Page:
Christians must recognize that a message of individualized, custom-fit truth has an undeniable attraction. Such a view of truth immediately dispenses with argument and dispute. In a culture infatuated with tolerance, we can all “get along.” Of course, our notion of tolerance is really nothing of the sort. Tolerance no longer means to acknowledge other viewpoints with a measure of charity despite disagreements. Rather, it seems now to mean that all viewpoints may claim a measure of legitimacy. For the modern Western mind, “tolerance” means “acceptance.”
Today, anything sufficiently orthodox is characterized as old-fashioned or irrelevant. For instance, the website for ProgressiveChristianity.org claims, “We are opposed to any exclusive dogma that limits the search for truth and free inquiry” and “the teachings of Jesus provide but one of many ways to experience the Sacredness and Oneness of life … we can draw from diverse sources of wisdom in our spiritual journey.” More familiar examples appear frequently in the mega-church culture. Examples include Rob Bell, whose views on hell have many convinced he has embraced a soft universalism despite his objections to the contrary. Joel Osteen unashamedly promotes concepts drawn from New Age thinking. Brian McLaren seems to espouse theology that is driven more by social consciousness than the Bible. By directly controverting clear biblical teaching, these figures have essentially renounced any claim to Christ.
Preaching vs. Experimentation
There has hardly been a time in the last 2,000 years that the faith has been subjected to such a degree of experimentation. These forays into new methods and worship styles seem to be driven in large part by the felt needs of the congregations themselves. This includes sermons that provide pop psychology instead of biblical truth, saccharine sentimentality instead of genuine encouragement, and therapy instead of accountability. In the end, this kind of preaching writes a narrative in which, as H. Reinhold Niehbur once put it, “A God without wrath brought men without sin into a kingdom without judgment through the ministrations of a Christ without a cross.” Although commenting originally on the Social Gospel, Niehbur’s observation could apply equally to preaching in some churches today. Wrath, sin and judgment are taboo because mentioning them could be perceived as negative and off-putting for beleaguered moderns seeking personal fulfillment. The cross is seen as little more than an example of the lengths to which Christ was willing to go to demonstrate His love for creation.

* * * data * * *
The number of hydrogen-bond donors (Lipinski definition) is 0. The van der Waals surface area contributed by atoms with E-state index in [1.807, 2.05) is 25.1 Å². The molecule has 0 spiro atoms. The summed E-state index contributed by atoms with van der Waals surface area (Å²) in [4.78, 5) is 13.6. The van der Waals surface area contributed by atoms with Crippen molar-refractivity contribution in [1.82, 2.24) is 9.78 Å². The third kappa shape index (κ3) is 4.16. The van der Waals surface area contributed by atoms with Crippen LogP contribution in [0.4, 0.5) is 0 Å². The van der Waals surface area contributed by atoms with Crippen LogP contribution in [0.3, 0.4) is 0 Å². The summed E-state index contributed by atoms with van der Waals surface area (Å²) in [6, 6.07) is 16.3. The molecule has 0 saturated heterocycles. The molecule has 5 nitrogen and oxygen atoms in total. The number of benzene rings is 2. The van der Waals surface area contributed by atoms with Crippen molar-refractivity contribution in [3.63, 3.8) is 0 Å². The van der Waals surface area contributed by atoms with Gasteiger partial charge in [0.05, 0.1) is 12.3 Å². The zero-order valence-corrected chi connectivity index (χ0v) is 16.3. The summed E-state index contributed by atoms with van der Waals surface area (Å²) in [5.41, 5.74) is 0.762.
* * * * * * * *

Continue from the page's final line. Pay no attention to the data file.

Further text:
The kind of preaching the inspired writers of Scripture expect from those who wear the name of Christ is far different than what passes for preaching in some churches today. Preaching should derive its authority from the biblical text itself, handling the truth properly (2 Timothy 2:15). It recognizes the Bible as the inspired Word of God (2 Timothy 3:16). But above all else, it is a word of truth that rests not on men’s wisdom, but on God’s power (1 Corinthians 2:5). Biblical preaching glorifies God, exalts Christ, convicts sinners, and encourages believers. Any other kind is not fit to be heard.
Dewayne Bryant is the minister at the Rush Springs Church of Christ in Rush Springs, Okla., and serves as an adjunct instructor in the Bible department at Amridge University. He can be contacted by email at firstname.lastname@example.org.
1 Tim Stafford, “The Third Coming of George Barna,” Christianity Today (Aug. 8, 2002) 34.
2 F. Furman Kearley, God’s Indwelling Spirit: The Doctrine and History of the Holy Spirit, 2nd ed. (Nashville: Gospel Advocate, 2004) 41.